After giving the order for twenty-four Navy SEALs to descend upon a compound in Abbottabad in April of 2011, President Barack Obama attended the White House Correspondents’ Dinner, where he addressed many of the same people the White House would rely upon to propagate its version of the raid. This was a version of events that exaggerated both American heroism and Al Qaeda cowardice, and it began to unravel nearly as quickly as journalists delivered it to the public. We learned that four helicopters had landed and then that it was two, that the Navy SEALs had been on a kill mission and then that they had the option to take bin Laden alive, that the woman who was killed at the compound “was used as a shield” and then that she was just “caught in the crossfire.” We learned that bin Laden “resisted,” and then later that he had been unarmed. “Resistance,” clarified White House spokesman Jay Carney, “does not require a firearm.” The details seemed to matter less sixteen months later, as the episode had been condensed into precisely one half of a campaign slogan. “Bin Laden is dead,” Vice President Joe Biden bellowed at the Democratic National Convention, “and GM is alive.”
The bin Laden raid redounded to the greater glory of the Navy SEALs, but until recently there were no particular SEALs on whom to lavish admiration. No one knew their names, what they looked like, or where they lived. The raid’s most iconic image was in fact that of Hillary Clinton watching it. A piece in the New Yorker, taken to be the definitive account of the raid, was written without the author, Nicholas Schmidle, speaking to any of the SEALs who were present. They were a mystery, and a romantic one. The Oscar-winning director Kathryn Bigelow was making a movie. Newsweek called SEALs “the coolest guys in the world . . . America’s quietest killers, working anonymously and without public recognition.” With the help of a former soldier, a handy ABC News guide gave tips on covert SEAL spotting: “They have gazelle legs,” he told ABC, “no waist and a huge upper-body configuration.”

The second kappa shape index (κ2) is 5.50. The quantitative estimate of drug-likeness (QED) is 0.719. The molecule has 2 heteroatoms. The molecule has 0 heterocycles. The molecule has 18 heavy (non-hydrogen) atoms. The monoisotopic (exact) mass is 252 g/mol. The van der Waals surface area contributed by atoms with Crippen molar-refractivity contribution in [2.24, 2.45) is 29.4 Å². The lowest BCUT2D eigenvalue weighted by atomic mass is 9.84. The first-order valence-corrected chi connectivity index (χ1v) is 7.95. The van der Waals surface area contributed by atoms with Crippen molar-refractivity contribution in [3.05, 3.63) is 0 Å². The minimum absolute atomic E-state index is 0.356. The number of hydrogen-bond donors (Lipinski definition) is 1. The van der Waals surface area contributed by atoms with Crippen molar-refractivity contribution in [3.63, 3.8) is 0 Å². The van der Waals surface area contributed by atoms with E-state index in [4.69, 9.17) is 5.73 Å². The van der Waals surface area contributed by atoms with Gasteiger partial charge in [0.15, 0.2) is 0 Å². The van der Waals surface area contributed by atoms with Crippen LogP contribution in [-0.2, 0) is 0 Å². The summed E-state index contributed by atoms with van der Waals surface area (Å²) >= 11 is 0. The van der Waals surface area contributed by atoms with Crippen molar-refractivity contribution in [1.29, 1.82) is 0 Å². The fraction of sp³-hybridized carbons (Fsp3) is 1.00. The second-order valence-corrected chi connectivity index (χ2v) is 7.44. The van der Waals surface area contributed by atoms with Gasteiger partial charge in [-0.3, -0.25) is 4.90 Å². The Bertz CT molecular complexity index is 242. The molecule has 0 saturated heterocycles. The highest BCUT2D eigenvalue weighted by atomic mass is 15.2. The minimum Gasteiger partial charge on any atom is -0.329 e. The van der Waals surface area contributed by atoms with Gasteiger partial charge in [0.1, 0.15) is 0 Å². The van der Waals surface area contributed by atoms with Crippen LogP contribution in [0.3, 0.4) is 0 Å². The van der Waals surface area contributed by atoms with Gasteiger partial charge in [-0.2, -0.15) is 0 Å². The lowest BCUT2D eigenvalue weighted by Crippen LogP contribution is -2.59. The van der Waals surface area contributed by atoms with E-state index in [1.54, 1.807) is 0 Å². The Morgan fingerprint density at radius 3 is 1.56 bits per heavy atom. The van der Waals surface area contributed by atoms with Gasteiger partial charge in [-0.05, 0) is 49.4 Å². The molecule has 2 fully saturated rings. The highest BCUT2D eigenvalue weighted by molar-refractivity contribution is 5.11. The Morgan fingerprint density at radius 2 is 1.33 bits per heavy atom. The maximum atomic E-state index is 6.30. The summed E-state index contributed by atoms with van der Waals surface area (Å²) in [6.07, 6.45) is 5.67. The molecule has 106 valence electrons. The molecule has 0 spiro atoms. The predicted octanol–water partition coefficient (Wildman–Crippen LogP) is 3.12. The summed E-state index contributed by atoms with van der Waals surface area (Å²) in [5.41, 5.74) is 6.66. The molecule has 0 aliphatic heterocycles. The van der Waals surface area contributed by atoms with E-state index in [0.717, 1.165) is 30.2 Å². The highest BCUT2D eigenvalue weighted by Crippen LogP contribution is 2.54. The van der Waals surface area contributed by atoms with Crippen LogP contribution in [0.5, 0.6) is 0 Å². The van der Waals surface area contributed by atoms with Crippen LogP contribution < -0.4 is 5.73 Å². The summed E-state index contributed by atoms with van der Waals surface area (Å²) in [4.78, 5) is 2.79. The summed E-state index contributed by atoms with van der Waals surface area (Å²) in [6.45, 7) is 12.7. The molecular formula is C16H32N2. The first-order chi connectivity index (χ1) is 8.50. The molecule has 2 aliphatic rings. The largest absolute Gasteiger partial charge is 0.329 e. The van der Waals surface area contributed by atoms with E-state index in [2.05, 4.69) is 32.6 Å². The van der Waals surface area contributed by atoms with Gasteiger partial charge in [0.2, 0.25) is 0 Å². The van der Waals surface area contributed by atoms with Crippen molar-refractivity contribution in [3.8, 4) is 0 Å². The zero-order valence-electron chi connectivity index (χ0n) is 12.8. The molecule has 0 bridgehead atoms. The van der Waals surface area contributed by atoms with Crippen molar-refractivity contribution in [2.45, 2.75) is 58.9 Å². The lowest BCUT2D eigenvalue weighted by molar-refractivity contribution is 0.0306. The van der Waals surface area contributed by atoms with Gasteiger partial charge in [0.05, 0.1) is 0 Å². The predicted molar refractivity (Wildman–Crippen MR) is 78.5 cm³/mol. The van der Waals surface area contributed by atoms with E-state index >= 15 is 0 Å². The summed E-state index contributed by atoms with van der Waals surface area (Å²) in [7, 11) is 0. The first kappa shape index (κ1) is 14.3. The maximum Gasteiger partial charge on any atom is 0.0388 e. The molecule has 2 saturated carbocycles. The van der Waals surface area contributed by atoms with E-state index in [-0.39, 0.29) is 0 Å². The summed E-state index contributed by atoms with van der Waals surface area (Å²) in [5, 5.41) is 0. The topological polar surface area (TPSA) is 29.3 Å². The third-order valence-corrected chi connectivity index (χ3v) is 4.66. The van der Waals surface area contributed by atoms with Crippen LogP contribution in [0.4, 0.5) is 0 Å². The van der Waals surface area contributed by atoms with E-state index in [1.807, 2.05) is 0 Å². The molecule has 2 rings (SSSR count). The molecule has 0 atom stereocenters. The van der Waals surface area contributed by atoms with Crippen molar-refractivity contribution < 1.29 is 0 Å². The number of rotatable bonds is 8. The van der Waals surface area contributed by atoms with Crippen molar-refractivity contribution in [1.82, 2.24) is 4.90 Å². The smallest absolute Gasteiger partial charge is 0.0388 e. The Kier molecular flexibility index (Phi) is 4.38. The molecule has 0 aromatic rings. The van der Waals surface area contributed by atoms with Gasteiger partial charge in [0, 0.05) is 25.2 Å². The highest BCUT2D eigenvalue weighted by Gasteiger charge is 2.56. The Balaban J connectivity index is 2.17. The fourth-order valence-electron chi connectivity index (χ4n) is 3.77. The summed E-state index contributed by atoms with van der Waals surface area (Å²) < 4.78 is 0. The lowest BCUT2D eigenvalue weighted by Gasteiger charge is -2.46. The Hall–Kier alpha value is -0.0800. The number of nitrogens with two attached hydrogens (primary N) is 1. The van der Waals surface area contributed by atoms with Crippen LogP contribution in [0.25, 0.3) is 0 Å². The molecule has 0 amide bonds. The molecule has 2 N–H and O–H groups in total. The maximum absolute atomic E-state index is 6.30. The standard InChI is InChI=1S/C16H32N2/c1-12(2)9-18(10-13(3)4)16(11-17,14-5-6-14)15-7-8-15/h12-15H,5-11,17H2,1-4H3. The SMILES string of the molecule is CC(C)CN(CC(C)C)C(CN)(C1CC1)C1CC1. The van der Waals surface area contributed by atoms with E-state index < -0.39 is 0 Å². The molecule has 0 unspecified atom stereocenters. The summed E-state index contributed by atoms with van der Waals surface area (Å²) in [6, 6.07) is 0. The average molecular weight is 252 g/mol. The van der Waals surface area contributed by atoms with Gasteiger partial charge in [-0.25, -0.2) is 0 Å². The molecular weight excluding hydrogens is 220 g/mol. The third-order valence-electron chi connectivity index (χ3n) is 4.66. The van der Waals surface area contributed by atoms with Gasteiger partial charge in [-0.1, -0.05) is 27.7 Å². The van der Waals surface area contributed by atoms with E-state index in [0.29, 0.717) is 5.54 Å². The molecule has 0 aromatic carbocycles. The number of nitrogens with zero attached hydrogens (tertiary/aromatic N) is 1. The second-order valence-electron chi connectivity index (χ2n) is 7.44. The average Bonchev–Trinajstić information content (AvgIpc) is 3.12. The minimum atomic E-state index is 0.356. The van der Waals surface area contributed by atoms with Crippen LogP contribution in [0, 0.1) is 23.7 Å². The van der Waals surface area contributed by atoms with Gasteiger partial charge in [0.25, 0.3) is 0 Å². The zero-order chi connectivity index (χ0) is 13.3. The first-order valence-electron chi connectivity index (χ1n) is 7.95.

That was before a Navy SEAL calling himself “Mark Owen” was spotted during an interview on 60 Minutes. Before he published the book No Easy Day: The Firsthand Account of the Mission That Killed Osama Bin Laden (Dutton, $27), which spent its first weeks in publication at the top of the best-seller list, and before he drew the condemnation of the Pentagon, which says it may prosecute Owen for violating the nondisclosure agreement all SEALs are required to sign. “The people that presented some of the details of the operation were authorized to do so by the president of the United States,” explained Defense Secretary Leon Panetta. “In this case, that was not the case.” It was useful to promote Navy SEALs, in the abstract, as celebrities. It was dangerous for an actual SEAL to inhabit that celebrity.
The story this SEAL tells is not a romantic one. Bin Laden was shot in the head while peeking out of a door, then shot many more times in the chest. He was unprepared, the guns in his room hidden and unloaded. He died in his bed. To pose the corpse for the requisite photos before stuffing it in a body bag, Owen pulled bin Laden’s beard this way and that, yanking the head into position. Another SEAL pushed a spring-loaded syringe into bin Laden’s thigh in an attempt to get a blood-marrow sample, and when that syringe didn’t work, borrowed Owen’s syringe. “Walt jabbed it several times into Bin Laden’s thigh,” Owen reports, “but the needle didn’t fire.” Wandering into the bathroom, Owen found Just for Men hair dye, which he took to be the reason for bin Laden’s surprisingly youthful appearance.
Owen and his coauthor, journalist Kevin Maurer, describe the raid without much emotion. The pair, indeed, are moved to far greater transports by the specs of military hardware—in one scene, Owen giddily inventories all the combat gear he receives upon promotion to the United States Naval Special Warfare Development Group, the detachment that carried out the killing of bin Laden. (In the loving description of sixty-five-thousand-dollar night-vision goggles, M4 assault rifles, and “a suppressed Heckler & Koch HK416 with ten-inch barrel and an EOTech optical red dot sight with a 3X magnifier,” No Easy Day reminded me of the book it replaced on the top of USA Today’s best-seller list, the sadomasochistic novel Fifty Shades of Grey, in which a kinky billionaire lavishes designer clothes upon an ordinary girl.) By far the most emotionally resonant scene in No Easy Day occurs after Owen gets home, when he is flipping through television channels and watching other people tell the story of the raid that he helped to conduct. “Every show was airing something related to the mission,” he writes.